Common Resolutions to Tackle in the Workplace–Made Easy

Article originally written for Wekudo and can be found here.


Tis the season to hit the gym, eat healthier, and be a better version of yourself–at least for the next couple of weeks. Most of us begin the new year with great intentions to lose weight, be healthier, and get organized. But after a couple strong weeks of conquering our goals, most of us find it impossible to keep up.

Fortunately, there are some little things we can all do to tackle some of the most common New Year’s Resolutions all year long.

Cultivate a healthier lifestyle. We all know that being healthy requires making smart choices about our diet and exercise. When life gets busy, it can seem impossible to find time to hit the treadmill or plan and prep healthy, nutritious meals. Remember, it doesn’t have to be complicated.

On days when you can’t make it to the gym, fit micro-exercises into your daily routine. Take the stairs, walk on your lunch break, or do calf raises while you stand at the copy machine. It may not seem like much, but even a little exercise can do a lot of good.

A few simple dietary changes can go a long way. You’re more likely to make better choices if you make it easy for yourself to do so. Pack healthy breakfasts and lunches for work, and don’t forget to bring easy snacks like mixed nuts and whole fruit. If you’ve got tasty (and healthy) options sitting at your desk, you’ll be less tempted to hit the vending machine.

Get more organized. As much as we often like to convince ourselves that a messy desk is a sign of genius, a disorganized work space can be mentally overwhelming and stressful. Plus, it’s just plain ugly to look at. It can be hard to stay organized when to-dos are constantly flying into your inbox, and paperwork piles up on your desk faster than you can address it. Trust me–I can relate. In a world where many workers waste valuable time each day just searching for lost items, a simple tidy-up can be the obvious solution.

This year, make a plan to tackle the clutter–both physical and digital–methodically. Identify your major problem areas and address them in order of importance. Do you find that critical documents often get buried on your desk? Are you constantly digging through your inbox to find a helpful response?

Make a commitment to spend a few minutes at the end of each day tidying up your work space. Review your daily emails and delete anything you know you don’t need. As for your physical desk, put away anything that isn’t in its proper place. Taking just a few minutes a day to tidy up is a simple and sustainable way to declutter throughout the year.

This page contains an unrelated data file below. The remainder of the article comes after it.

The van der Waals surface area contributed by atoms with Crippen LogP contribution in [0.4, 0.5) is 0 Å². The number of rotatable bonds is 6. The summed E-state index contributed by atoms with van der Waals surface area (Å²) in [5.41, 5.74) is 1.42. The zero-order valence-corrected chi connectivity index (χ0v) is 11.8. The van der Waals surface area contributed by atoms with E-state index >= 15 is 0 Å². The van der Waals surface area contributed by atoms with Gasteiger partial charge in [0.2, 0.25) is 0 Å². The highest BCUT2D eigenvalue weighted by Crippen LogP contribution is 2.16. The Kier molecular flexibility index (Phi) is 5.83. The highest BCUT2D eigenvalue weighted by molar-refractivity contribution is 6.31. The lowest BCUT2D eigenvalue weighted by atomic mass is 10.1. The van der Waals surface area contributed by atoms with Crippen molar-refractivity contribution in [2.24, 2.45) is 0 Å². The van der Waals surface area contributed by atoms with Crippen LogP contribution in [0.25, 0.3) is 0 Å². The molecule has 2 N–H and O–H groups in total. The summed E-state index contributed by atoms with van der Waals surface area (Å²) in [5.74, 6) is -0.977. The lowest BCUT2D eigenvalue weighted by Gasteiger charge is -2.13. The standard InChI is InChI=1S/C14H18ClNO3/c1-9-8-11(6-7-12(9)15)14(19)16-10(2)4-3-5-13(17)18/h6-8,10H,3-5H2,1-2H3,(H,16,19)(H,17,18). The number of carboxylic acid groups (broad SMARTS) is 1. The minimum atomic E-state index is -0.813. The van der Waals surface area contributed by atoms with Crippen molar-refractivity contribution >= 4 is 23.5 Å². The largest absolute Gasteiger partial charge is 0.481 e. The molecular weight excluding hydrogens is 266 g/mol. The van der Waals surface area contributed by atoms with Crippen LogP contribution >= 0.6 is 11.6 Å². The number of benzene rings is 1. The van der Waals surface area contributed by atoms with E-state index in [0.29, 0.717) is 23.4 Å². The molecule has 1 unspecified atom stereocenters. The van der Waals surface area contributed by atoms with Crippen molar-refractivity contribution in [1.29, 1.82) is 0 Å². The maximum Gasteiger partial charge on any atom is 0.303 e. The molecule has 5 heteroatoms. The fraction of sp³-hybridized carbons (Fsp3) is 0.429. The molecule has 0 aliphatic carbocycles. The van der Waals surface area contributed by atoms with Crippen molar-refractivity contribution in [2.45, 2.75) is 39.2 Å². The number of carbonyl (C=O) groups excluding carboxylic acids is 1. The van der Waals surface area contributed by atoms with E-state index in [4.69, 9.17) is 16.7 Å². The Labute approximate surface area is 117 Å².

Make time for loved ones. This is arguably the most important resolution, but can often be the most difficult to achieve. How do we make more time for loved ones when we can barely find the time to take a lunch break or schedule regular doctor’s appointments? We all block off time to attend meetings with our coworkers, so why not apply this same strategy to spending time with those we care about most?

If you often find it difficult to leave the office at a reasonable hour, then consider making specific plans for date night or family night. Hit happy hour with some of your old friends, or meet up for a movie on a weekday evening. The more specific the plans are, the better.

Even if you’re not able to meet up in person, use your lunch break to make some calls to family or friends. I began doing this a few months ago, and found it to be incredibly fulfilling to spend 15-20 minutes on the phone catching up with my grandma during my break.

Finally, take a few well-planned vacation days to simply spend time with loved ones. Taking off a Friday to go shopping with your mom, spend the day at the zoo with your uncle, or try a new restaurant with friends will be time well spent for everyone.

Major lifestyle changes can often feel impossible to uphold. You’re more likely to keep up with your resolutions by making small, manageable changes to your daily life. With persistence and dedication, these little acts can make a big difference.


My Bucket List as of 6/17/14

Setting goals makes me excited, and putting them down on paper makes them feel more achievable. Below is my bucket list as of today. I’m sure it will continue to change, and I’m hoping that as the years go by, I can begin crossing some of these items off and creating bigger goals. I’m ready to get out in the world and make these things happen!

  • Pay off my car and student loan in 5 years or less/become financially independent of my parents
  • Visit India, the Ganges River